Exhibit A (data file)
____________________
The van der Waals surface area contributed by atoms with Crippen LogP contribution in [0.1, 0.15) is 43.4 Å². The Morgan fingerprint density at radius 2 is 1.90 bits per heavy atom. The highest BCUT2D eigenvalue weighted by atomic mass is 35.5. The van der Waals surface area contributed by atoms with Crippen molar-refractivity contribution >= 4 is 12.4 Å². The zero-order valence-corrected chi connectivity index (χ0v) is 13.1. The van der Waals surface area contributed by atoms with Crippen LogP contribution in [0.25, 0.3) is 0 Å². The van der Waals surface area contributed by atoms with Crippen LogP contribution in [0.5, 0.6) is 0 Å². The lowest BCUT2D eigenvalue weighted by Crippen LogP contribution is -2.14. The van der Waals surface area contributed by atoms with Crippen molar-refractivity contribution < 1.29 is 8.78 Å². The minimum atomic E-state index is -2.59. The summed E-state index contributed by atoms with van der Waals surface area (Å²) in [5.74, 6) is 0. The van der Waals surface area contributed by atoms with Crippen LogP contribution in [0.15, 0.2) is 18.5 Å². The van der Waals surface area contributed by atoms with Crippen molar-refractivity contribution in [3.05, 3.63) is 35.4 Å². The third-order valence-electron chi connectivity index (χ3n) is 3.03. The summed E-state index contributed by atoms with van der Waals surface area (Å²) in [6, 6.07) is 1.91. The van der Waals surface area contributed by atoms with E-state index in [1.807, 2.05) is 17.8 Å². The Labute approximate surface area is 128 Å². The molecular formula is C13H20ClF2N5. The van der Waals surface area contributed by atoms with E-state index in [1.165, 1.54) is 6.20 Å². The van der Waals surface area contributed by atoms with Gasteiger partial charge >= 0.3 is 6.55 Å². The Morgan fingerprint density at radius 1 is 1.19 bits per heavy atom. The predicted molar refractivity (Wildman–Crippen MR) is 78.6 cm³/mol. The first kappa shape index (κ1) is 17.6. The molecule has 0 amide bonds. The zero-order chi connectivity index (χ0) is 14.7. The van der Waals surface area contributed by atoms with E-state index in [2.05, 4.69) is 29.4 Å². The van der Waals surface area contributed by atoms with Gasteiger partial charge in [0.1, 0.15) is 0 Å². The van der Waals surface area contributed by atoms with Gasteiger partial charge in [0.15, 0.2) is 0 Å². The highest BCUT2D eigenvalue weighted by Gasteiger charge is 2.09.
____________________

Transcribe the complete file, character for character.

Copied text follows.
The van der Waals surface area contributed by atoms with Crippen LogP contribution in [0.1, 0.15) is 43.4 Å². The Morgan fingerprint density at radius 2 is 1.90 bits per heavy atom. The highest BCUT2D eigenvalue weighted by atomic mass is 35.5. The van der Waals surface area contributed by atoms with Crippen molar-refractivity contribution >= 4 is 12.4 Å². The zero-order valence-corrected chi connectivity index (χ0v) is 13.1. The van der Waals surface area contributed by atoms with Crippen LogP contribution in [0.25, 0.3) is 0 Å². The van der Waals surface area contributed by atoms with Crippen LogP contribution in [0.5, 0.6) is 0 Å². The lowest BCUT2D eigenvalue weighted by Crippen LogP contribution is -2.14. The van der Waals surface area contributed by atoms with Crippen molar-refractivity contribution < 1.29 is 8.78 Å². The minimum atomic E-state index is -2.59. The summed E-state index contributed by atoms with van der Waals surface area (Å²) in [5.74, 6) is 0. The van der Waals surface area contributed by atoms with Crippen LogP contribution in [0.15, 0.2) is 18.5 Å². The van der Waals surface area contributed by atoms with Crippen molar-refractivity contribution in [3.05, 3.63) is 35.4 Å². The third-order valence-electron chi connectivity index (χ3n) is 3.03. The summed E-state index contributed by atoms with van der Waals surface area (Å²) in [6, 6.07) is 1.91. The van der Waals surface area contributed by atoms with E-state index in [1.807, 2.05) is 17.8 Å². The Labute approximate surface area is 128 Å². The molecular formula is C13H20ClF2N5. The van der Waals surface area contributed by atoms with E-state index in [1.165, 1.54) is 6.20 Å². The van der Waals surface area contributed by atoms with Gasteiger partial charge >= 0.3 is 6.55 Å². The Morgan fingerprint density at radius 1 is 1.19 bits per heavy atom. The predicted molar refractivity (Wildman–Crippen MR) is 78.6 cm³/mol. The first kappa shape index (κ1) is 17.6. The molecule has 0 amide bonds. The zero-order chi connectivity index (χ0) is 14.7. The van der Waals surface area contributed by atoms with E-state index in [2.05, 4.69) is 29.4 Å². The van der Waals surface area contributed by atoms with Gasteiger partial charge in [0.1, 0.15) is 0 Å². The van der Waals surface area contributed by atoms with Gasteiger partial charge in [0.15, 0.2) is 0 Å². The highest BCUT2D eigenvalue weighted by Gasteiger charge is 2.09.